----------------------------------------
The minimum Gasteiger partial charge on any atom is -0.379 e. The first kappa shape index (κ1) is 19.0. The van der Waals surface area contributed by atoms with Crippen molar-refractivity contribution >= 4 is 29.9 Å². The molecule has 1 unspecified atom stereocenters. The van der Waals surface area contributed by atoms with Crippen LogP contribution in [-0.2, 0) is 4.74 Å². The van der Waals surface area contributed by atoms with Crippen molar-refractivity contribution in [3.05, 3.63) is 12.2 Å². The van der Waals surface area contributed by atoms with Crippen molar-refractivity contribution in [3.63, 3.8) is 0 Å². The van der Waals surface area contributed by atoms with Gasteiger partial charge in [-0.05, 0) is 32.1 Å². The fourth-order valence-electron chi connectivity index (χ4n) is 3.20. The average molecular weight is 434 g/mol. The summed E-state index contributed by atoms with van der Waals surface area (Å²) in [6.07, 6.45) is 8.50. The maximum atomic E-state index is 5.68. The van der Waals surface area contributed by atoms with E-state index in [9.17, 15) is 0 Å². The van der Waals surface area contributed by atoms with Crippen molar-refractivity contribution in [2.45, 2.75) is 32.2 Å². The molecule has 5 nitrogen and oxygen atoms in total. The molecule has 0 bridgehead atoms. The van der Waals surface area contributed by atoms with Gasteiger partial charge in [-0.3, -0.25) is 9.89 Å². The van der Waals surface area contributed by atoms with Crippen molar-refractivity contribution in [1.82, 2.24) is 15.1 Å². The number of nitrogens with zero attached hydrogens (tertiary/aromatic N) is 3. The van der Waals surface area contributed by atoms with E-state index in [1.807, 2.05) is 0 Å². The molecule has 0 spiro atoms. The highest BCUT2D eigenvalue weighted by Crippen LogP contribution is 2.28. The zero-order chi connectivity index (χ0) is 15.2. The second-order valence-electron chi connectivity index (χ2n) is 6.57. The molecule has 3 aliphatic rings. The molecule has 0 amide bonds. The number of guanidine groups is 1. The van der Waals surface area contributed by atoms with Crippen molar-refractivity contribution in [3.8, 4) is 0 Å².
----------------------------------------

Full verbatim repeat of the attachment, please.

The minimum Gasteiger partial charge on any atom is -0.379 e. The first kappa shape index (κ1) is 19.0. The van der Waals surface area contributed by atoms with Crippen molar-refractivity contribution >= 4 is 29.9 Å². The molecule has 1 unspecified atom stereocenters. The van der Waals surface area contributed by atoms with Crippen LogP contribution in [-0.2, 0) is 4.74 Å². The van der Waals surface area contributed by atoms with Crippen molar-refractivity contribution in [3.05, 3.63) is 12.2 Å². The van der Waals surface area contributed by atoms with Crippen molar-refractivity contribution in [3.63, 3.8) is 0 Å². The van der Waals surface area contributed by atoms with Gasteiger partial charge in [-0.05, 0) is 32.1 Å². The fourth-order valence-electron chi connectivity index (χ4n) is 3.20. The average molecular weight is 434 g/mol. The summed E-state index contributed by atoms with van der Waals surface area (Å²) in [6.07, 6.45) is 8.50. The maximum atomic E-state index is 5.68. The van der Waals surface area contributed by atoms with E-state index in [9.17, 15) is 0 Å². The van der Waals surface area contributed by atoms with Crippen molar-refractivity contribution in [2.45, 2.75) is 32.2 Å². The molecule has 5 nitrogen and oxygen atoms in total. The molecule has 0 bridgehead atoms. The van der Waals surface area contributed by atoms with Gasteiger partial charge in [-0.3, -0.25) is 9.89 Å². The van der Waals surface area contributed by atoms with Crippen molar-refractivity contribution in [1.82, 2.24) is 15.1 Å². The number of nitrogens with zero attached hydrogens (tertiary/aromatic N) is 3. The van der Waals surface area contributed by atoms with E-state index in [1.807, 2.05) is 0 Å². The molecule has 0 spiro atoms. The highest BCUT2D eigenvalue weighted by Crippen LogP contribution is 2.28. The zero-order chi connectivity index (χ0) is 15.2. The second-order valence-electron chi connectivity index (χ2n) is 6.57. The molecule has 3 aliphatic rings. The molecule has 0 amide bonds. The number of guanidine groups is 1. The van der Waals surface area contributed by atoms with Crippen molar-refractivity contribution in [3.8, 4) is 0 Å².